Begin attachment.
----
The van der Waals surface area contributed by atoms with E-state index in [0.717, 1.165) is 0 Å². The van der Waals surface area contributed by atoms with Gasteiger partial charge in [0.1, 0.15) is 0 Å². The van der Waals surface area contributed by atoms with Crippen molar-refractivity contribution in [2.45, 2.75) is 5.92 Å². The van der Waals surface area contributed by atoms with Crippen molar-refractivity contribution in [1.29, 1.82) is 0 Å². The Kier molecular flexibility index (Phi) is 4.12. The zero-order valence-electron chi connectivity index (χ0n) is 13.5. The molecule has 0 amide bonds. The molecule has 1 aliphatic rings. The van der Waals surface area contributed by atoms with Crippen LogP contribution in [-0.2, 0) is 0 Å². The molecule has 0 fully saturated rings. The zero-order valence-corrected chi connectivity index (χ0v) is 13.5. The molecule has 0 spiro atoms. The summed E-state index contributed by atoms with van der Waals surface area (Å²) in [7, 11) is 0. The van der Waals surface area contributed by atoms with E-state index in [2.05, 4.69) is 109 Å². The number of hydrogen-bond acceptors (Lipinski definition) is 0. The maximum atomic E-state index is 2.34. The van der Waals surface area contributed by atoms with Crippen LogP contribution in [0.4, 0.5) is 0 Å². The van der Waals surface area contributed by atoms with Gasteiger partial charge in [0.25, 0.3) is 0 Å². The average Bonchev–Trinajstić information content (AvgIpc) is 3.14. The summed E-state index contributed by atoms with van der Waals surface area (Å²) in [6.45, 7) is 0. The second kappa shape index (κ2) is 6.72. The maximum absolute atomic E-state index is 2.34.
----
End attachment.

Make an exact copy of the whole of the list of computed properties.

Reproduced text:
The van der Waals surface area contributed by atoms with E-state index in [0.717, 1.165) is 0 Å². The van der Waals surface area contributed by atoms with Gasteiger partial charge in [0.1, 0.15) is 0 Å². The van der Waals surface area contributed by atoms with Crippen molar-refractivity contribution in [2.45, 2.75) is 5.92 Å². The van der Waals surface area contributed by atoms with Crippen molar-refractivity contribution in [1.29, 1.82) is 0 Å². The Kier molecular flexibility index (Phi) is 4.12. The zero-order valence-electron chi connectivity index (χ0n) is 13.5. The molecule has 0 amide bonds. The molecule has 1 aliphatic rings. The van der Waals surface area contributed by atoms with Crippen LogP contribution in [-0.2, 0) is 0 Å². The molecule has 0 fully saturated rings. The zero-order valence-corrected chi connectivity index (χ0v) is 13.5. The molecule has 0 spiro atoms. The summed E-state index contributed by atoms with van der Waals surface area (Å²) in [7, 11) is 0. The van der Waals surface area contributed by atoms with E-state index in [2.05, 4.69) is 109 Å². The number of hydrogen-bond acceptors (Lipinski definition) is 0. The maximum atomic E-state index is 2.34. The van der Waals surface area contributed by atoms with Crippen LogP contribution in [0.4, 0.5) is 0 Å². The van der Waals surface area contributed by atoms with Gasteiger partial charge in [0.25, 0.3) is 0 Å². The average Bonchev–Trinajstić information content (AvgIpc) is 3.14. The summed E-state index contributed by atoms with van der Waals surface area (Å²) in [6.45, 7) is 0. The second kappa shape index (κ2) is 6.72. The maximum absolute atomic E-state index is 2.34.